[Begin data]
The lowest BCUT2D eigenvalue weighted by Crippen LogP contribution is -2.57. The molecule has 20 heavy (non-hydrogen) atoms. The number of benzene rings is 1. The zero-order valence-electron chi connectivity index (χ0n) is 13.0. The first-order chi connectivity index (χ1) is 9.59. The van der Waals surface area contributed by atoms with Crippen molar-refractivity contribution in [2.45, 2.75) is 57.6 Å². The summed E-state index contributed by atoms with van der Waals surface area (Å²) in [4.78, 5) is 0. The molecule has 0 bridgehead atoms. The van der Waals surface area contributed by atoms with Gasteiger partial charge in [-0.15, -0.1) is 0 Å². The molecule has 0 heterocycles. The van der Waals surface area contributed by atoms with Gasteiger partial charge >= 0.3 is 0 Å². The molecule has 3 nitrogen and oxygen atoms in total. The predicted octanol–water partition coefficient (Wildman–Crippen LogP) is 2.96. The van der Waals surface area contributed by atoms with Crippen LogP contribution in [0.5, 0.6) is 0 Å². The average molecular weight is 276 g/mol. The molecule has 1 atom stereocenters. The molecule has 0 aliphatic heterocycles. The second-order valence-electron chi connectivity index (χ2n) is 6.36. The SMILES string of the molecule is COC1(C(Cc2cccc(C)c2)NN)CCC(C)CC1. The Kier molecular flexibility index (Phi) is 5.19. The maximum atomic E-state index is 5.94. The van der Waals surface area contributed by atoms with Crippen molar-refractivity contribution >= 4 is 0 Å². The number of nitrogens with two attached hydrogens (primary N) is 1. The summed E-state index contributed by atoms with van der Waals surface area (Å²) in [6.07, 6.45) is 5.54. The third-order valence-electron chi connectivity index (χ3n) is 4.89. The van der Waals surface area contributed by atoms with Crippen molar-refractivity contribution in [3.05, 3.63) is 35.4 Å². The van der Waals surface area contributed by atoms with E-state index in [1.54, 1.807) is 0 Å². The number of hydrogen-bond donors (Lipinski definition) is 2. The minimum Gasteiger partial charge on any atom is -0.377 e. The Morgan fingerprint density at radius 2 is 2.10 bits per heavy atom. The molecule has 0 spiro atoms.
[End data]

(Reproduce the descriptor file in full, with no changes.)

The lowest BCUT2D eigenvalue weighted by Crippen LogP contribution is -2.57. The molecule has 20 heavy (non-hydrogen) atoms. The number of benzene rings is 1. The zero-order valence-electron chi connectivity index (χ0n) is 13.0. The first-order chi connectivity index (χ1) is 9.59. The van der Waals surface area contributed by atoms with Crippen molar-refractivity contribution in [2.45, 2.75) is 57.6 Å². The summed E-state index contributed by atoms with van der Waals surface area (Å²) in [4.78, 5) is 0. The molecule has 0 bridgehead atoms. The van der Waals surface area contributed by atoms with Gasteiger partial charge in [-0.15, -0.1) is 0 Å². The molecule has 0 heterocycles. The van der Waals surface area contributed by atoms with Gasteiger partial charge >= 0.3 is 0 Å². The molecule has 3 nitrogen and oxygen atoms in total. The predicted octanol–water partition coefficient (Wildman–Crippen LogP) is 2.96. The van der Waals surface area contributed by atoms with Crippen LogP contribution in [0.5, 0.6) is 0 Å². The average molecular weight is 276 g/mol. The molecule has 1 atom stereocenters. The molecule has 0 aliphatic heterocycles. The second-order valence-electron chi connectivity index (χ2n) is 6.36. The SMILES string of the molecule is COC1(C(Cc2cccc(C)c2)NN)CCC(C)CC1. The Kier molecular flexibility index (Phi) is 5.19. The maximum atomic E-state index is 5.94. The van der Waals surface area contributed by atoms with Crippen molar-refractivity contribution >= 4 is 0 Å². The number of nitrogens with two attached hydrogens (primary N) is 1. The summed E-state index contributed by atoms with van der Waals surface area (Å²) in [6.07, 6.45) is 5.54. The third-order valence-electron chi connectivity index (χ3n) is 4.89. The van der Waals surface area contributed by atoms with Crippen molar-refractivity contribution in [3.05, 3.63) is 35.4 Å². The van der Waals surface area contributed by atoms with E-state index in [1.54, 1.807) is 0 Å². The number of hydrogen-bond donors (Lipinski definition) is 2. The minimum Gasteiger partial charge on any atom is -0.377 e. The Morgan fingerprint density at radius 2 is 2.10 bits per heavy atom. The molecule has 0 spiro atoms.